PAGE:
Following on from David Miliband's little brother promising to cap tuition fees if he becomes Prime Minister, a friend sent me an interesting reminder about old 'New' Labour and their previous promises on this thorny issue, lest we forget how trustworthy the PFI-loving, banker-worshipping warmongers were:
1997 election manifesto: 'we will not introduce tuition fees'. The new government introduced them within 6 months. 'Things can only get better...' Tories supported fees, the Lib Dems opposed them.
2001 election manifesto: 'we will not introduce top up fees and will introduce legislation to rule them out'. The re-elected Labour government waited a little while on this before introducing top up fees in 2004. Tories supported top up fees, the Lib Dems opposed them.
2011: David Milliband's little brother announces that a future Labour government ('New, Improved Labour' perhaps?) would cap fees at £6,000. This is widely reported as news in the country's media, to the astonishment of the 27 people in the country with longer memories than last year.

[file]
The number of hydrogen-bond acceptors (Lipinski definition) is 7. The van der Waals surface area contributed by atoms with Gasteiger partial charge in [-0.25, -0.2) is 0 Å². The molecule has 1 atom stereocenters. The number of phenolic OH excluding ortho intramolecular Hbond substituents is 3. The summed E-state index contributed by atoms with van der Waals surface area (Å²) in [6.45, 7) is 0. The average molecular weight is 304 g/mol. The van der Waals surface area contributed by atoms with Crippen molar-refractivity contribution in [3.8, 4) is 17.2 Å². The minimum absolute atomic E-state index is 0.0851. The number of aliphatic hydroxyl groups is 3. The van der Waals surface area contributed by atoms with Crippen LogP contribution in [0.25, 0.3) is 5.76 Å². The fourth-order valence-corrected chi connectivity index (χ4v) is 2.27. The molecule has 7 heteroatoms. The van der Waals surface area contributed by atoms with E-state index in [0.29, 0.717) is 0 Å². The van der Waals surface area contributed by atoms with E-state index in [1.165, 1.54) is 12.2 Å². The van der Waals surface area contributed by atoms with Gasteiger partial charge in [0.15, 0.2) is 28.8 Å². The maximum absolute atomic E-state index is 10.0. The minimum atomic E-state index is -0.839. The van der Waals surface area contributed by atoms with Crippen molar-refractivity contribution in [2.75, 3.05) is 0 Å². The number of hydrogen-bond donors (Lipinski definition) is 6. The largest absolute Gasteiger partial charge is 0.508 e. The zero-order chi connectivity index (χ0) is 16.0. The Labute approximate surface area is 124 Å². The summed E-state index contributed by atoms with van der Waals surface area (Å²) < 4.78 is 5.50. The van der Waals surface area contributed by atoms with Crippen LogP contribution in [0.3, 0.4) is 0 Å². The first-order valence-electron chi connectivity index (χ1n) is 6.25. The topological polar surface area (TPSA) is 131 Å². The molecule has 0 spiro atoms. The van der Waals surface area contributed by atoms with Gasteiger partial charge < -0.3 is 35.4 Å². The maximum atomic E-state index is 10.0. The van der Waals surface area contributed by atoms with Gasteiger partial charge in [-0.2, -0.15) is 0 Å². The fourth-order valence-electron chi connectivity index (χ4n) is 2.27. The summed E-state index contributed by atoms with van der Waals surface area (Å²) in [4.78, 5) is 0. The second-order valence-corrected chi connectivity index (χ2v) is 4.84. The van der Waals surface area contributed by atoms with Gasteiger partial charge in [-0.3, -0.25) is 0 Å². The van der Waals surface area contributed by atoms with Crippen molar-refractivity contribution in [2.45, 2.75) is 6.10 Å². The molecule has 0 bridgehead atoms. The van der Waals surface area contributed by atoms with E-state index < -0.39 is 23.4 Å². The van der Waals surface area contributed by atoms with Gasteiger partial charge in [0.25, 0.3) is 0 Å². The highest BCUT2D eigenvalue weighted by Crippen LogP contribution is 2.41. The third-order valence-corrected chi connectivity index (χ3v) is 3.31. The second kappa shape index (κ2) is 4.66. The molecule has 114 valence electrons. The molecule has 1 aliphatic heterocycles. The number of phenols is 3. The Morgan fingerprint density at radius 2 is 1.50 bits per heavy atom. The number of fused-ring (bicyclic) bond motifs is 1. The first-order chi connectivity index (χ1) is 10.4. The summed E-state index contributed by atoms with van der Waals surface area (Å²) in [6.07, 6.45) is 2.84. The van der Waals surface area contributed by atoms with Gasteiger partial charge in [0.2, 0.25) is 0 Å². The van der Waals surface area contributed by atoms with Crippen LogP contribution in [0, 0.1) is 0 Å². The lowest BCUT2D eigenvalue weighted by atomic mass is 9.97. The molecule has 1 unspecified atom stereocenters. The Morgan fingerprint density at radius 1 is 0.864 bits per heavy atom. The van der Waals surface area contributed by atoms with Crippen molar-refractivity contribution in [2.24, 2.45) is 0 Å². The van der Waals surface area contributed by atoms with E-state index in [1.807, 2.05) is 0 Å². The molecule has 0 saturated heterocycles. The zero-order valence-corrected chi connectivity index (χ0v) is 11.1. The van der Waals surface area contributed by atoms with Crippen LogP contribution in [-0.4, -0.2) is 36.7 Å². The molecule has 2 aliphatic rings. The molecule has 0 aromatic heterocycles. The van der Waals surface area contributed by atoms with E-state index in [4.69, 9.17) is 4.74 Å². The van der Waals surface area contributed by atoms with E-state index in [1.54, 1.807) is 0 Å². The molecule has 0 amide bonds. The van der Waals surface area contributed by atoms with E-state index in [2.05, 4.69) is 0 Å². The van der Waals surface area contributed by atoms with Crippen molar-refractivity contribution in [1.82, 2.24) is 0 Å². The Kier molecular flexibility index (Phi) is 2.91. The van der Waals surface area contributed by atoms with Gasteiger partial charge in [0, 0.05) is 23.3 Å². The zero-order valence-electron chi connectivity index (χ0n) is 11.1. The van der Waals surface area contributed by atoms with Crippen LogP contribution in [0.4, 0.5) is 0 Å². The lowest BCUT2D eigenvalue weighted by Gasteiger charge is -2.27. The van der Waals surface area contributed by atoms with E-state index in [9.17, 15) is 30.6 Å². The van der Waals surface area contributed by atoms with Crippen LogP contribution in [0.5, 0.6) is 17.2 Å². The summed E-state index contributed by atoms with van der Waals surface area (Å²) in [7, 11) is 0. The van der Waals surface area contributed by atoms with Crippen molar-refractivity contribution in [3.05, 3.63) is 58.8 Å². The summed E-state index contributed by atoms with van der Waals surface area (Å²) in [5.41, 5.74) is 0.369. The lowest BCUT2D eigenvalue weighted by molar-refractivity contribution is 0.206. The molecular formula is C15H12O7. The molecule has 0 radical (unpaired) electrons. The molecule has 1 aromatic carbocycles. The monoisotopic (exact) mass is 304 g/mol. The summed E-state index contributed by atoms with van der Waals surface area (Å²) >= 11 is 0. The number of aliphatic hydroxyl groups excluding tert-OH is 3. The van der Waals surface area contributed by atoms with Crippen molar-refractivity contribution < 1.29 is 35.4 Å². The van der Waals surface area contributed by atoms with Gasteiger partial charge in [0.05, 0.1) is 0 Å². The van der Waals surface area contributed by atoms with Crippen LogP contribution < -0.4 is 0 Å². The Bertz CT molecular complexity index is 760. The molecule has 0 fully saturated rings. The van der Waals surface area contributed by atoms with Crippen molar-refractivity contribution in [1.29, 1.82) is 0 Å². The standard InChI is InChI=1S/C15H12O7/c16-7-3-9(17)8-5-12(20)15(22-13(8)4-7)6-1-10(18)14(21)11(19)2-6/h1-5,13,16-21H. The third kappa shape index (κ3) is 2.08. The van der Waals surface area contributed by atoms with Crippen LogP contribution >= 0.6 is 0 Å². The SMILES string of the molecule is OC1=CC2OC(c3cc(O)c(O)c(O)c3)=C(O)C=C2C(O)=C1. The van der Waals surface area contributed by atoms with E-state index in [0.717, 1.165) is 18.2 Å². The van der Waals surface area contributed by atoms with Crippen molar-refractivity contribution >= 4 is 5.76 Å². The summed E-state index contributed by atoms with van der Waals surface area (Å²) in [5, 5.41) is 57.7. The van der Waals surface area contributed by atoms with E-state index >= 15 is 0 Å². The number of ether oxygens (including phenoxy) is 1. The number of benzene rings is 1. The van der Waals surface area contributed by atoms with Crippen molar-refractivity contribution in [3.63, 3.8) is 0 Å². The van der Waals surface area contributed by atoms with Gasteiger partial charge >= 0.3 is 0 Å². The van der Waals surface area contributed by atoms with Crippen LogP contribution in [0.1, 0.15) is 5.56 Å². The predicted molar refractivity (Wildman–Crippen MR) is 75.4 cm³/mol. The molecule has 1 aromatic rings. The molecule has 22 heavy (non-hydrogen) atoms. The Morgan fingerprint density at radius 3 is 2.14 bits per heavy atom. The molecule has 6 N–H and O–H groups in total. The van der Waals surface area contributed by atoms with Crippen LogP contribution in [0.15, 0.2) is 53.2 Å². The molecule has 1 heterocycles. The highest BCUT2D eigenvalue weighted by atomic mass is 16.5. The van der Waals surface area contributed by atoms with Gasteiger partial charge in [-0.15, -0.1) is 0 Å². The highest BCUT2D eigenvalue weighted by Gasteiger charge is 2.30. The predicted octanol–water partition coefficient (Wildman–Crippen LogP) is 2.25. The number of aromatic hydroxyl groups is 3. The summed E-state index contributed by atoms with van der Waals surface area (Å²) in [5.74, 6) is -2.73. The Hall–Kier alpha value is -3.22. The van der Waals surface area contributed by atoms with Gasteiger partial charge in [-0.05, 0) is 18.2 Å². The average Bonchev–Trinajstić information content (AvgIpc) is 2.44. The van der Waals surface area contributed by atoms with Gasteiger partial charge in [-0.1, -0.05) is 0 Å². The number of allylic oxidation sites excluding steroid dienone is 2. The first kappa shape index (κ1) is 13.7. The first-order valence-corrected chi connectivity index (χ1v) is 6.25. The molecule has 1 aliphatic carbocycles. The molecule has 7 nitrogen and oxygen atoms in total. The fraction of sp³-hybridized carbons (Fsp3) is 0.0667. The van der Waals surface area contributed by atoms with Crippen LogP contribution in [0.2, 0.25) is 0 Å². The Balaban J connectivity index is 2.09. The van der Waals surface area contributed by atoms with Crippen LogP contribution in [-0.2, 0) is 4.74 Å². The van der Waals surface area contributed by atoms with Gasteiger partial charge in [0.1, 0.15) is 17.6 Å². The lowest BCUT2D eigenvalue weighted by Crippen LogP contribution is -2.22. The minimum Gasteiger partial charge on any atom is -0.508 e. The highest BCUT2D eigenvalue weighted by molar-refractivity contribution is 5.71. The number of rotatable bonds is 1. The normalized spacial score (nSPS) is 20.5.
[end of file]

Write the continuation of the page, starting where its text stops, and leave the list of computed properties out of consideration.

2025: having been through several leaders, including the disastrous 'Balls-up' years, a Labour government struggles into power having ditched its remaining principles, headed by a public school lawyer who drops his 't's and pretends to like football. The new leader says 'sorry, we meant to say we won't increase fees by any more than £6000 so now there will be a graduate tax paid for over your lifetime'.
And yes, I know we didn't cover ourselves in glory on this one but we still believe in a free education and with any luck we'll get the chance to address this in due course. That said, the jury must still be out on the notion that cleaners should pay for graduates.